By 1800, the English East India Company (EIC) was already a formidable presence in India, with factories stretching throughout Southeast Asia. Trade routes were relatively well known, and so too, the profits that some private trade could yield. What then, was it like to work for the EIC? What could one expect on a voyage out to Asia? How did factory life operate and why were some postings more desired than others? How were factory gossip and reports on the lives of EIC servants important in shaping careers and fortunes?

By asking such questions and examining sources from the EIC, including artefacts from the National Museum of Singapore’s An Old New World Bicentennial exhibition, Dr Donna Brunero explores a deeper understanding of the EIC and the lure (and sometimes trials and tribulations) of a career in Asia.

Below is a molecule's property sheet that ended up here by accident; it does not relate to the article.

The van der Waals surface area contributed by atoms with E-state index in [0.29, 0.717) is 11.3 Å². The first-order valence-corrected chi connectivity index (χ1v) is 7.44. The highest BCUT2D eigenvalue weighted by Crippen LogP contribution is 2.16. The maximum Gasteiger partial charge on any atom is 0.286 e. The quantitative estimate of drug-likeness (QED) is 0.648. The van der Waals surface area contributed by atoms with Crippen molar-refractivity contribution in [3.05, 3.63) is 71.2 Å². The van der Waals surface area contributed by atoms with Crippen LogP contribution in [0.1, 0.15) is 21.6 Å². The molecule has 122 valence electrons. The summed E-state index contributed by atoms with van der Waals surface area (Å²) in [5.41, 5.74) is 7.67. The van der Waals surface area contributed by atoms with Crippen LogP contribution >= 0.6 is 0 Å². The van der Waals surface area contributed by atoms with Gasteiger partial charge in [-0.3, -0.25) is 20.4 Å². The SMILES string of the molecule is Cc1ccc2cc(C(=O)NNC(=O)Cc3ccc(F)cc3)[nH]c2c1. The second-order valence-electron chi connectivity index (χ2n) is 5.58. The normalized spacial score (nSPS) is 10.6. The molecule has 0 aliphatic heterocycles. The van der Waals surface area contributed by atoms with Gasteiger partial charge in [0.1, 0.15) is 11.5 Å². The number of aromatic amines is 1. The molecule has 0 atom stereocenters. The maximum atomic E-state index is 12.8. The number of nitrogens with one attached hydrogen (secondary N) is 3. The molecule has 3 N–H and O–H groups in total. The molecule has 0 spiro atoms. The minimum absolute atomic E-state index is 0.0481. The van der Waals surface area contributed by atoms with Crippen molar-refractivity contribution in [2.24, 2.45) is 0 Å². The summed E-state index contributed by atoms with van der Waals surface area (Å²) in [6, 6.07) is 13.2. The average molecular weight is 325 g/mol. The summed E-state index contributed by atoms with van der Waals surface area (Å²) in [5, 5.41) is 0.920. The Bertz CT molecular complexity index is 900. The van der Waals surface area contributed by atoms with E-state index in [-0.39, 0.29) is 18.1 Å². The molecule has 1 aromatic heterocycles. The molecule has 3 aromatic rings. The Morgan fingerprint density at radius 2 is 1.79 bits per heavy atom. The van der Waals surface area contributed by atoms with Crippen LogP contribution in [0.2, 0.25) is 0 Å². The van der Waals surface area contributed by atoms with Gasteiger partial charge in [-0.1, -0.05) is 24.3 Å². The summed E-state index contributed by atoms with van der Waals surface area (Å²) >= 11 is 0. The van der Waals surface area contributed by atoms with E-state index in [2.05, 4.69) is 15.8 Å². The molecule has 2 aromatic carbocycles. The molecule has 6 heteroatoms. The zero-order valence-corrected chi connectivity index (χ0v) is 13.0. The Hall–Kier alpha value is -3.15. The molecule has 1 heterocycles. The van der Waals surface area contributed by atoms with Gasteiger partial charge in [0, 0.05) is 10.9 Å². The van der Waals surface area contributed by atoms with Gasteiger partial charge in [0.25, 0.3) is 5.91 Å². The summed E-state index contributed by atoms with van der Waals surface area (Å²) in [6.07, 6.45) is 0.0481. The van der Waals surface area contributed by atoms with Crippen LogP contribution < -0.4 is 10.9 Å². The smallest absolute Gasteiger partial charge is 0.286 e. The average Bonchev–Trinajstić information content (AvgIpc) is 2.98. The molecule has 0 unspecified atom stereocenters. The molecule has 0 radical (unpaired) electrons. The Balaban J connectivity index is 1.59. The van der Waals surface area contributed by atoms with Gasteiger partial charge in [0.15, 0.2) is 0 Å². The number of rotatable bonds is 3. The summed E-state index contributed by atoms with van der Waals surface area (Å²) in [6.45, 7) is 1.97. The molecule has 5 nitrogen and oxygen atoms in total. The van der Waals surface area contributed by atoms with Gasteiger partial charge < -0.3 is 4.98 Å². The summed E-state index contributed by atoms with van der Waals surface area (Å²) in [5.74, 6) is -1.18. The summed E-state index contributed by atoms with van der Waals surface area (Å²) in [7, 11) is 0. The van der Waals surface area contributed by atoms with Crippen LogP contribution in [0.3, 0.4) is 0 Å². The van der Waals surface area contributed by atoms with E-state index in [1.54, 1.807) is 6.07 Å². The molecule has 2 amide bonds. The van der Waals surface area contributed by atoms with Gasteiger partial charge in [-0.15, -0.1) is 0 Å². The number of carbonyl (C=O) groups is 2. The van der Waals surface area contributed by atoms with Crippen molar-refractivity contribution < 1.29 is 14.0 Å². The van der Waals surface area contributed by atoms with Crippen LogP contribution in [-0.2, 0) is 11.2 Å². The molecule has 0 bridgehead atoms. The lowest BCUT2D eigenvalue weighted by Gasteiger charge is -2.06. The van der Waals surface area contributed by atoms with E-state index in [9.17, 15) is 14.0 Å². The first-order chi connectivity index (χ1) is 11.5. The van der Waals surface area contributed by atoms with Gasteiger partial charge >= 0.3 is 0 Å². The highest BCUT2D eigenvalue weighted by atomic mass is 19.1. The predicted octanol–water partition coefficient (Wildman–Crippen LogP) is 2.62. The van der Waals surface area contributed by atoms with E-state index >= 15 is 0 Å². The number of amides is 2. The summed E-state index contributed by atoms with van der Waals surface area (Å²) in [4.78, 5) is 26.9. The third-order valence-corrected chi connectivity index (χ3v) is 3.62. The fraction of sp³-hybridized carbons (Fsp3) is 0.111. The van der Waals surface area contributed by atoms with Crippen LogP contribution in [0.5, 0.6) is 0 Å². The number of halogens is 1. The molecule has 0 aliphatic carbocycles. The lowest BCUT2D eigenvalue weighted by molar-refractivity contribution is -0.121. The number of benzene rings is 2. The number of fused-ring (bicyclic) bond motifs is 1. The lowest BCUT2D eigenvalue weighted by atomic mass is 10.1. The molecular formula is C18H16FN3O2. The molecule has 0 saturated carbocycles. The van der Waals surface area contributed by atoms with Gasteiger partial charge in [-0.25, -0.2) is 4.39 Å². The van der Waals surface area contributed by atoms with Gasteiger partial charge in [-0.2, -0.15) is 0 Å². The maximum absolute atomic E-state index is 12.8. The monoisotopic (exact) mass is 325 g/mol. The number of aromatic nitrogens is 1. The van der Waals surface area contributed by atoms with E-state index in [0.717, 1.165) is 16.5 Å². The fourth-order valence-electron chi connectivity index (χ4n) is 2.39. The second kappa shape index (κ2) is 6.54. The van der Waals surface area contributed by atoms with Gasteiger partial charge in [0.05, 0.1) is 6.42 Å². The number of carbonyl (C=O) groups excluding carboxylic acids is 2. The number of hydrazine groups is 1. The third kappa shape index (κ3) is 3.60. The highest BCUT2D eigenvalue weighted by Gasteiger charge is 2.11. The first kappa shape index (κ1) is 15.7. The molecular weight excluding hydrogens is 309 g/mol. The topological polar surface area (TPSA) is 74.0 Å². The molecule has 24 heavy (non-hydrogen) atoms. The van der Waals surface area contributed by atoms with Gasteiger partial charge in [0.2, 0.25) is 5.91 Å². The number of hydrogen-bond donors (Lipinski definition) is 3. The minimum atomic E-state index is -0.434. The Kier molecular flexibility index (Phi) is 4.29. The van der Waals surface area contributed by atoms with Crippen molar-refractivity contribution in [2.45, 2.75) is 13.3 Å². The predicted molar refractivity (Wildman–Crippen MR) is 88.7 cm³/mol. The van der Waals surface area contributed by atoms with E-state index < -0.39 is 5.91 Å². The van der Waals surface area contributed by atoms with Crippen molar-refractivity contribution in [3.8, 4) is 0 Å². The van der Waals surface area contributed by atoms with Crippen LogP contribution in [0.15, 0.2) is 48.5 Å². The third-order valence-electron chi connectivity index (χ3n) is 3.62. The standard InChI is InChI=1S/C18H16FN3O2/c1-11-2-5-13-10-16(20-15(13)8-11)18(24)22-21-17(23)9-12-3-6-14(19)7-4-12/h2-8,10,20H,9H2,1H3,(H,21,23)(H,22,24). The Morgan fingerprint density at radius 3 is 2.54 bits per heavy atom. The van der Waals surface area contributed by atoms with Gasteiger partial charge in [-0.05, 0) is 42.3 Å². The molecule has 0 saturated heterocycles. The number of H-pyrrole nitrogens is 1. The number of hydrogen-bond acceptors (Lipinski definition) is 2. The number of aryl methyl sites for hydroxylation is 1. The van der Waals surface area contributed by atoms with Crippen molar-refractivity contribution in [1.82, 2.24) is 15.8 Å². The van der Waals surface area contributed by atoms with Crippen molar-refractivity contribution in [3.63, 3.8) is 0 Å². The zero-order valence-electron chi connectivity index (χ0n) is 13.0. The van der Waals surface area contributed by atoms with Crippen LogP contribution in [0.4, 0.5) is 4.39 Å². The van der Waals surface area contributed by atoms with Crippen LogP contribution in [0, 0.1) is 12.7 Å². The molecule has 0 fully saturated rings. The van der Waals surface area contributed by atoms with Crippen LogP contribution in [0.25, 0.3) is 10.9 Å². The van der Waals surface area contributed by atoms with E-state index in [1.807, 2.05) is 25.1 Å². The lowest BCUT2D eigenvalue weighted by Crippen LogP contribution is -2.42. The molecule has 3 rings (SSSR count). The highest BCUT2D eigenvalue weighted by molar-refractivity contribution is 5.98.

VideoHistoriaSG Lecture 3 2020

IN SERVICE OF JOHN COMPANY: LIFE IN THE ENGLISH EAST INDIA COMPANY IN ASIA (c1800s)

Dr Donna Brunero
Senior Lecturer, Department of History, National University of Singapore



2020 Lecture 4

5 March 2020, 7.30pm – 8.30pm

SHAKESPEARE & SINGAPORE, 1900−1975

Dr Emily Soon
Research Fellow, National Museum of Singapore

What role did Shakespeare play in 20th-century Singapore? How did individuals from Singapore’s diverse ethnic communities respond to, and rework, the plays of this English Renaissance playwright? Beyond the classroom, how did students and teachers creatively adapt Shakespeare’s texts to better resonate with life in this tropical city? This talk explores the Shakespearean threads within Singapore’s multicultural history, tracing how people in Singapore engaged with Shakespeare as the island transitioned from being a British colony to an independent Southeast Asian state.

VideoHistoriaSG Lecture 4 2020

SHAKESPEARE & SINGAPORE, 1900−1975

Dr Emily Soon
Research Fellow, National Museum of Singapore